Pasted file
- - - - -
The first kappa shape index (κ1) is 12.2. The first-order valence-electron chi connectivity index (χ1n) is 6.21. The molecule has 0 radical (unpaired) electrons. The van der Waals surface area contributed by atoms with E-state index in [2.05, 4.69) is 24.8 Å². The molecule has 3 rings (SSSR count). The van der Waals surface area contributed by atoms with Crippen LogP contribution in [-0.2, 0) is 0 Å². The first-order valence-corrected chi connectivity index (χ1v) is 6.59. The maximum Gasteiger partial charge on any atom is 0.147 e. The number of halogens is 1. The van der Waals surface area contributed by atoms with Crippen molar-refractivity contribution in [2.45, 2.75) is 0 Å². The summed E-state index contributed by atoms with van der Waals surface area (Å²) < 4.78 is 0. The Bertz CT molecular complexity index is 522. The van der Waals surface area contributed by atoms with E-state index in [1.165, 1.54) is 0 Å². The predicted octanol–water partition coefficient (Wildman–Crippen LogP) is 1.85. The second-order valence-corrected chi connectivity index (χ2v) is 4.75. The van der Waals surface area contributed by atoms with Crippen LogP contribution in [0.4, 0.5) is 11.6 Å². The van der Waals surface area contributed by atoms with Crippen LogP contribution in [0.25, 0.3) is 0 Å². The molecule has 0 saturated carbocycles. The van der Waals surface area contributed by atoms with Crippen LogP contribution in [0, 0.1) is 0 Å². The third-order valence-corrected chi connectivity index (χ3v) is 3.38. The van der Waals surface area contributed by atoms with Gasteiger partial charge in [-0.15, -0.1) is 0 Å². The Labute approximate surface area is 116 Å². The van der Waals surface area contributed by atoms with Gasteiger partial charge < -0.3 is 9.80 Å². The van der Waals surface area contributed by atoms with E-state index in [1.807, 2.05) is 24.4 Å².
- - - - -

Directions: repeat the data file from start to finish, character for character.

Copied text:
The first kappa shape index (κ1) is 12.2. The first-order valence-electron chi connectivity index (χ1n) is 6.21. The molecule has 0 radical (unpaired) electrons. The van der Waals surface area contributed by atoms with E-state index in [2.05, 4.69) is 24.8 Å². The molecule has 3 rings (SSSR count). The van der Waals surface area contributed by atoms with Crippen LogP contribution in [-0.2, 0) is 0 Å². The first-order valence-corrected chi connectivity index (χ1v) is 6.59. The maximum Gasteiger partial charge on any atom is 0.147 e. The number of halogens is 1. The van der Waals surface area contributed by atoms with Crippen molar-refractivity contribution in [2.45, 2.75) is 0 Å². The summed E-state index contributed by atoms with van der Waals surface area (Å²) < 4.78 is 0. The Bertz CT molecular complexity index is 522. The van der Waals surface area contributed by atoms with E-state index in [1.165, 1.54) is 0 Å². The predicted octanol–water partition coefficient (Wildman–Crippen LogP) is 1.85. The second-order valence-corrected chi connectivity index (χ2v) is 4.75. The van der Waals surface area contributed by atoms with Crippen LogP contribution in [0.4, 0.5) is 11.6 Å². The van der Waals surface area contributed by atoms with Crippen LogP contribution in [0.25, 0.3) is 0 Å². The molecule has 0 saturated carbocycles. The van der Waals surface area contributed by atoms with Crippen LogP contribution in [0, 0.1) is 0 Å². The third-order valence-corrected chi connectivity index (χ3v) is 3.38. The van der Waals surface area contributed by atoms with Gasteiger partial charge in [-0.15, -0.1) is 0 Å². The Labute approximate surface area is 116 Å². The van der Waals surface area contributed by atoms with Gasteiger partial charge < -0.3 is 9.80 Å². The van der Waals surface area contributed by atoms with E-state index in [1.807, 2.05) is 24.4 Å².